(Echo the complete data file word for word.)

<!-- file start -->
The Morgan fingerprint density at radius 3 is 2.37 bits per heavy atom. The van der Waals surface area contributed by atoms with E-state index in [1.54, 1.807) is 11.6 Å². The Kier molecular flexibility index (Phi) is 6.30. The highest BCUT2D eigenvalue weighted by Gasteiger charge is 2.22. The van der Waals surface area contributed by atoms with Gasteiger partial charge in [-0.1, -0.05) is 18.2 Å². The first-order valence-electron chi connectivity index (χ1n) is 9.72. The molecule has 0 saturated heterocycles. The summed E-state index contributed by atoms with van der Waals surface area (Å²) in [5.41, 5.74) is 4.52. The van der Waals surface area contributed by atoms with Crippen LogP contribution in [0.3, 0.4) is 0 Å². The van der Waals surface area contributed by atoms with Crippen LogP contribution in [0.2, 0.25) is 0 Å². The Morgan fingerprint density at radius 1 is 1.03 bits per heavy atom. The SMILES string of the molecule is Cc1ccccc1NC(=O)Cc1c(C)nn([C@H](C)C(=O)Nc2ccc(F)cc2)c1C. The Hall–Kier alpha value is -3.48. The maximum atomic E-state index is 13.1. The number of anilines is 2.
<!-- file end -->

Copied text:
The Morgan fingerprint density at radius 3 is 2.37 bits per heavy atom. The van der Waals surface area contributed by atoms with E-state index in [1.54, 1.807) is 11.6 Å². The Kier molecular flexibility index (Phi) is 6.30. The highest BCUT2D eigenvalue weighted by Gasteiger charge is 2.22. The van der Waals surface area contributed by atoms with Gasteiger partial charge in [-0.1, -0.05) is 18.2 Å². The first-order valence-electron chi connectivity index (χ1n) is 9.72. The molecule has 0 saturated heterocycles. The summed E-state index contributed by atoms with van der Waals surface area (Å²) in [5.41, 5.74) is 4.52. The van der Waals surface area contributed by atoms with Crippen LogP contribution in [0.3, 0.4) is 0 Å². The van der Waals surface area contributed by atoms with Crippen LogP contribution in [0.2, 0.25) is 0 Å². The Morgan fingerprint density at radius 1 is 1.03 bits per heavy atom. The SMILES string of the molecule is Cc1ccccc1NC(=O)Cc1c(C)nn([C@H](C)C(=O)Nc2ccc(F)cc2)c1C. The Hall–Kier alpha value is -3.48. The maximum atomic E-state index is 13.1. The number of anilines is 2.